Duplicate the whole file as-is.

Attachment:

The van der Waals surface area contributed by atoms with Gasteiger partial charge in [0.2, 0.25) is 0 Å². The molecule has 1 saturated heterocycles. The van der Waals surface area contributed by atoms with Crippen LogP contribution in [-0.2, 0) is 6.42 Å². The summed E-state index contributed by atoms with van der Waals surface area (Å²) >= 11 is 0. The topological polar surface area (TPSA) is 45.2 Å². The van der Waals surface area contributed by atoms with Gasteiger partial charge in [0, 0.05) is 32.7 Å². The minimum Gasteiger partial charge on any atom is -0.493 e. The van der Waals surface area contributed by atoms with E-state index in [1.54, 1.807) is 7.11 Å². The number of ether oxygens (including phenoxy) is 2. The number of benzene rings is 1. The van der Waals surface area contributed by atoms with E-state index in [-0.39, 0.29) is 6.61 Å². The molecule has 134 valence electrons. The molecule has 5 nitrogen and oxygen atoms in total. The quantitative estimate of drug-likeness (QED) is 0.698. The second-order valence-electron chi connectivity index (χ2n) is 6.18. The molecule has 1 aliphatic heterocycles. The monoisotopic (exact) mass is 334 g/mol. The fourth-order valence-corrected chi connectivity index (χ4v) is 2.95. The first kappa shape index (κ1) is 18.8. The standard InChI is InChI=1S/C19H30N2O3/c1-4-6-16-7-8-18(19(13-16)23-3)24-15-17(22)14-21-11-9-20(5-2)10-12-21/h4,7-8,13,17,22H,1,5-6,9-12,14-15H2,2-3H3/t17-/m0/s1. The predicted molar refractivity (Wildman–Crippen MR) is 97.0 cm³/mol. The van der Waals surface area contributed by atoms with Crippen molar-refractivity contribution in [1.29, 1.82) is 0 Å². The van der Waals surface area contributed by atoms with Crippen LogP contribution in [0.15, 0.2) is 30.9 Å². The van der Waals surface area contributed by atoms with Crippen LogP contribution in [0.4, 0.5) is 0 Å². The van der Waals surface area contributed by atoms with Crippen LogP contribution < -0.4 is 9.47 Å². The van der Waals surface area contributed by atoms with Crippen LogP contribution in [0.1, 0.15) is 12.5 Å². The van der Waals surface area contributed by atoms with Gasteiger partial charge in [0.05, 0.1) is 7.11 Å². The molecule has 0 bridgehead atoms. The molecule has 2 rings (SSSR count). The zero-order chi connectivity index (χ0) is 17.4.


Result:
The van der Waals surface area contributed by atoms with Gasteiger partial charge in [0.2, 0.25) is 0 Å². The molecule has 1 saturated heterocycles. The van der Waals surface area contributed by atoms with Crippen LogP contribution in [-0.2, 0) is 6.42 Å². The summed E-state index contributed by atoms with van der Waals surface area (Å²) >= 11 is 0. The topological polar surface area (TPSA) is 45.2 Å². The van der Waals surface area contributed by atoms with Gasteiger partial charge in [0, 0.05) is 32.7 Å². The minimum Gasteiger partial charge on any atom is -0.493 e. The van der Waals surface area contributed by atoms with E-state index in [1.54, 1.807) is 7.11 Å². The number of ether oxygens (including phenoxy) is 2. The number of benzene rings is 1. The van der Waals surface area contributed by atoms with E-state index in [-0.39, 0.29) is 6.61 Å². The molecule has 134 valence electrons. The molecule has 5 nitrogen and oxygen atoms in total. The quantitative estimate of drug-likeness (QED) is 0.698. The second-order valence-electron chi connectivity index (χ2n) is 6.18. The molecule has 1 aliphatic heterocycles. The monoisotopic (exact) mass is 334 g/mol. The fourth-order valence-corrected chi connectivity index (χ4v) is 2.95. The first kappa shape index (κ1) is 18.8. The standard InChI is InChI=1S/C19H30N2O3/c1-4-6-16-7-8-18(19(13-16)23-3)24-15-17(22)14-21-11-9-20(5-2)10-12-21/h4,7-8,13,17,22H,1,5-6,9-12,14-15H2,2-3H3/t17-/m0/s1. The predicted molar refractivity (Wildman–Crippen MR) is 97.0 cm³/mol. The van der Waals surface area contributed by atoms with Crippen molar-refractivity contribution in [1.29, 1.82) is 0 Å². The van der Waals surface area contributed by atoms with Crippen LogP contribution in [0.15, 0.2) is 30.9 Å². The van der Waals surface area contributed by atoms with Crippen LogP contribution in [0.4, 0.5) is 0 Å². The van der Waals surface area contributed by atoms with Crippen LogP contribution < -0.4 is 9.47 Å². The van der Waals surface area contributed by atoms with Crippen LogP contribution in [0.1, 0.15) is 12.5 Å². The van der Waals surface area contributed by atoms with Gasteiger partial charge in [0.05, 0.1) is 7.11 Å². The molecule has 0 bridgehead atoms. The molecule has 2 rings (SSSR count). The zero-order chi connectivity index (χ0) is 17.4.